Monday, July 6, 2020

These Women

Voices. Amid the chaos involved with the terror of a serial killer, we hear the voices of a cast of women who know what must be learned, if only someone will listen to them. In her novel titled, These Women, Ivy Pochoda gives five key women clear voices, and adds to the murder mystery tension by having the murderer be the one individual paying attention to the women. The Los Angeles backdrop for this story becomes vivid, and readers will become invested in each of the women that Pochoda presents. Rating: Four-star (I like it) Click here to purchase These Women from

The Heart Is a Full-Wild Beast

Stories. The late John L’Heureux didn’t seem to spend a lot of time thinking about the small questions in life. Instead, in his collection of stories titled, The Heart Is a Full-Wild Beast, readers find thoughtful examination of those moments that change lives. This collection is packed with joy, love, humor and celebrates the range of human behavior that brings the world pleasure. No topic seems to be off limits, as L’Heureux finds the love or the connection or the reasons to live and to carry on. I’ll miss the ways in which this talented writer helped me and other readers wrestle with what life throws us. Rating: Four-star (I like it) Click here to purchase The Heart Is a Full-Wild Beast from

Five Days: The Fiery Reckoning of an American City

Changemakers. Robin Hood Foundation CEO Wes Moore pulls readers of his book titled, Five Days: The Fiery Reckoning of an American City, into the long weekend of Freddie Gray’s death in Baltimore in April 2015. We learn about the city of Baltimore, the root sources of discontent that led to the violence following Gray’s death, and the hopeful signs of a better future. We are introduced to changemakers who we’ll root for and support as they try to make Baltimore a better place. This is one more book that helps privileged white men like me understand better what Black Lives Matter is about, to commit to supporting those trying to effect lasting impact, and to change what I can to make things better. Rating: Four-star (I like it) Click here to purchase Five Days from

The End of October

Pathogens. If living through a real pandemic makes you hungry to read about a fictional one, be sure to read Lawrence Wright’s novel titled, The End of October. I had to keep reminding myself that Wright wrote this novel well before anyone knew about covid-19 because he gets so much of our contemporary experience right. That said, we read fiction for other reasons. Protagonist Dr. Henry Parsons provides one of those reasons. Wright enfleshed this flawed hero with all the human qualities that make us fascinated by other people. This skilled epidemiologist does so much right, makes some big mistakes, and tries to move along, just like us. This thrilling novel provides lots of suspense and a cast of interesting characters, full of good and malice, focused often on the wrong things. Pathogens and nature are powerful forces, as we’re learning, and our human inclinations are not always focused on doing what’s best for ourselves and for others. Rating: Five-star (I love it) Click here to purchase The End of October from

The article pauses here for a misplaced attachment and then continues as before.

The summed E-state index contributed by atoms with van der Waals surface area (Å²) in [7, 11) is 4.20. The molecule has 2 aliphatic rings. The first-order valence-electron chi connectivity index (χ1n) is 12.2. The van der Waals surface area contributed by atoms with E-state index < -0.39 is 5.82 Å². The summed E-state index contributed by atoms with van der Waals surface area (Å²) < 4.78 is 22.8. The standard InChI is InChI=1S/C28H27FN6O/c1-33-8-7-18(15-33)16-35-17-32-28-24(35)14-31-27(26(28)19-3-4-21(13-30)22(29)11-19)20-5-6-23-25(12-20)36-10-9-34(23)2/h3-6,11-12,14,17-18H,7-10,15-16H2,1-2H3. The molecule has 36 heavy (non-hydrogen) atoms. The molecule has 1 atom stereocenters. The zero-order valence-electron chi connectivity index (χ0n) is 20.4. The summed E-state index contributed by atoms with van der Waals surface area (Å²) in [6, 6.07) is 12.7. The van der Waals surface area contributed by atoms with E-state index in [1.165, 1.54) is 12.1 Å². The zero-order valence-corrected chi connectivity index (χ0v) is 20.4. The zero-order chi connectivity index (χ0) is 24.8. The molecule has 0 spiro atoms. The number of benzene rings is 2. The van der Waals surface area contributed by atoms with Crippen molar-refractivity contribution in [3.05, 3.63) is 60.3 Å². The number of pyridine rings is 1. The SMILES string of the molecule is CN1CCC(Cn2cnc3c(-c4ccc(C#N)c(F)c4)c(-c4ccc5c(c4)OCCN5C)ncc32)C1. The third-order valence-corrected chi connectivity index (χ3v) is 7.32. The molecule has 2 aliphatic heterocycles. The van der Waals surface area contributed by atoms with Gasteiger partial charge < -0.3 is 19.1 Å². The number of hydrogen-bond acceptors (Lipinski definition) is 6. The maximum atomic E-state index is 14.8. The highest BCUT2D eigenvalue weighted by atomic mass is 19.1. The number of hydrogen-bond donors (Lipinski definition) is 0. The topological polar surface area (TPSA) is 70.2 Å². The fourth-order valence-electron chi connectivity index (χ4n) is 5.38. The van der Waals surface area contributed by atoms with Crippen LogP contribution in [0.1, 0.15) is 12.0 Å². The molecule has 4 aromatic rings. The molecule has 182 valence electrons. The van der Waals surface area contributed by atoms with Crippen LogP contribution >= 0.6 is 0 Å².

The Warsaw Protocol

Blackmail. Leave it to protagonist Cotton Malone to be in the right place at the right time. Or is it the wrong place at the right time? In the fifteenth installment of the Malone series by Steve Berry, a novel titled, The Warsaw Protocol, Cotton happens to be present for the theft of a sacred object, so he leaps into the fray to catch the thieves and recover the object. Almost immediately, Stephanie Nelle invites him back for a short-term job. What follows is an adventurous plot that involves securing items that are planned to be used to blackmail the president of Poland. Politics, villains, castles and a salt mine are all in the mix for readers of this entertaining action novel. Rating: Four-star (I like it) Click here to purchase The Warsaw Protocol from

Girl, Woman, Other

Ensemble. I enjoy a novel that provides insight into the essence of human behavior especially through the development of a single complex and interesting character. In her superb novel titled, Girl, Woman, Other, Bernardine Evaristo gives us a dozen such characters. Through this chorus readers join a celebration of humanity in a wide range of ages and diversity of identity. Along the way, their stories become part of our stories, and we acknowledge aspects of shared history and experience. I enjoyed every minute I spent in the company of these fascinating characters and this talented writer. Rating: Five-star (I love it) Click here to purchase Girl Woman Other from


Resilience. There are twenty short stories in the collection by Lidia Yuknavitch titled, Verge. The characters in these stories live on the margins. In lives that are battered from so many sources, there is truth and beauty if one looks in the right places, and an untraveled path out of a current setback can be found. Yuknavitch write prose that sings in celebration of the resilience of the characters she creates. Rating: Three-star (It’s ok) Click here to purchase Verge from